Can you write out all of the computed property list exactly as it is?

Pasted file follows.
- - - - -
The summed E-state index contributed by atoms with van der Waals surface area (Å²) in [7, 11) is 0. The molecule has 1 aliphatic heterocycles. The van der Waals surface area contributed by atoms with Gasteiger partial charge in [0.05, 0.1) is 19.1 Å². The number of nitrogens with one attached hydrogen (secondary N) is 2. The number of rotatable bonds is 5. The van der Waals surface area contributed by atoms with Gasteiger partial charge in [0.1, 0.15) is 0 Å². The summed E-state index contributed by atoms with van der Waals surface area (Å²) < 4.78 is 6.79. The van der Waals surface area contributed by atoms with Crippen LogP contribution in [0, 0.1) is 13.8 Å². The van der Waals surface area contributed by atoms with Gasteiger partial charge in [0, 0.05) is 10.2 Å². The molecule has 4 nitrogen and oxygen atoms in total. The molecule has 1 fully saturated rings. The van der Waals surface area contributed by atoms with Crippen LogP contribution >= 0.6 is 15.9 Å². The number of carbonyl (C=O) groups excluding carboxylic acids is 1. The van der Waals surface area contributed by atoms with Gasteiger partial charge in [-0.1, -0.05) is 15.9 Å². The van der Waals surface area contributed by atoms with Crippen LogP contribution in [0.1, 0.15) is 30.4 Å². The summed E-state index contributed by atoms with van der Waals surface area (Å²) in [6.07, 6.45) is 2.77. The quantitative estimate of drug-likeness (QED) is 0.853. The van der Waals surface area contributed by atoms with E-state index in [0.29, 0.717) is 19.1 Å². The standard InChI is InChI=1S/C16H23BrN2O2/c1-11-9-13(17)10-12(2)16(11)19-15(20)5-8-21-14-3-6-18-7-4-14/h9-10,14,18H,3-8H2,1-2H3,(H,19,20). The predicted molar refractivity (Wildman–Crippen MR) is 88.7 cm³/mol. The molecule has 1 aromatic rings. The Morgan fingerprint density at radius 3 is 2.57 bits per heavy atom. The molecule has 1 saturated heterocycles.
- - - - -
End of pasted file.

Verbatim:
The summed E-state index contributed by atoms with van der Waals surface area (Å²) in [7, 11) is 0. The molecule has 1 aliphatic heterocycles. The van der Waals surface area contributed by atoms with Gasteiger partial charge in [0.05, 0.1) is 19.1 Å². The number of nitrogens with one attached hydrogen (secondary N) is 2. The number of rotatable bonds is 5. The van der Waals surface area contributed by atoms with Gasteiger partial charge in [0.1, 0.15) is 0 Å². The summed E-state index contributed by atoms with van der Waals surface area (Å²) < 4.78 is 6.79. The van der Waals surface area contributed by atoms with Crippen LogP contribution in [0, 0.1) is 13.8 Å². The van der Waals surface area contributed by atoms with Gasteiger partial charge in [0, 0.05) is 10.2 Å². The molecule has 4 nitrogen and oxygen atoms in total. The molecule has 1 fully saturated rings. The van der Waals surface area contributed by atoms with Crippen LogP contribution >= 0.6 is 15.9 Å². The number of carbonyl (C=O) groups excluding carboxylic acids is 1. The van der Waals surface area contributed by atoms with Gasteiger partial charge in [-0.1, -0.05) is 15.9 Å². The van der Waals surface area contributed by atoms with Crippen LogP contribution in [0.1, 0.15) is 30.4 Å². The summed E-state index contributed by atoms with van der Waals surface area (Å²) in [6.07, 6.45) is 2.77. The quantitative estimate of drug-likeness (QED) is 0.853. The van der Waals surface area contributed by atoms with E-state index in [0.29, 0.717) is 19.1 Å². The standard InChI is InChI=1S/C16H23BrN2O2/c1-11-9-13(17)10-12(2)16(11)19-15(20)5-8-21-14-3-6-18-7-4-14/h9-10,14,18H,3-8H2,1-2H3,(H,19,20). The predicted molar refractivity (Wildman–Crippen MR) is 88.7 cm³/mol. The molecule has 1 aromatic rings. The Morgan fingerprint density at radius 3 is 2.57 bits per heavy atom. The molecule has 1 saturated heterocycles.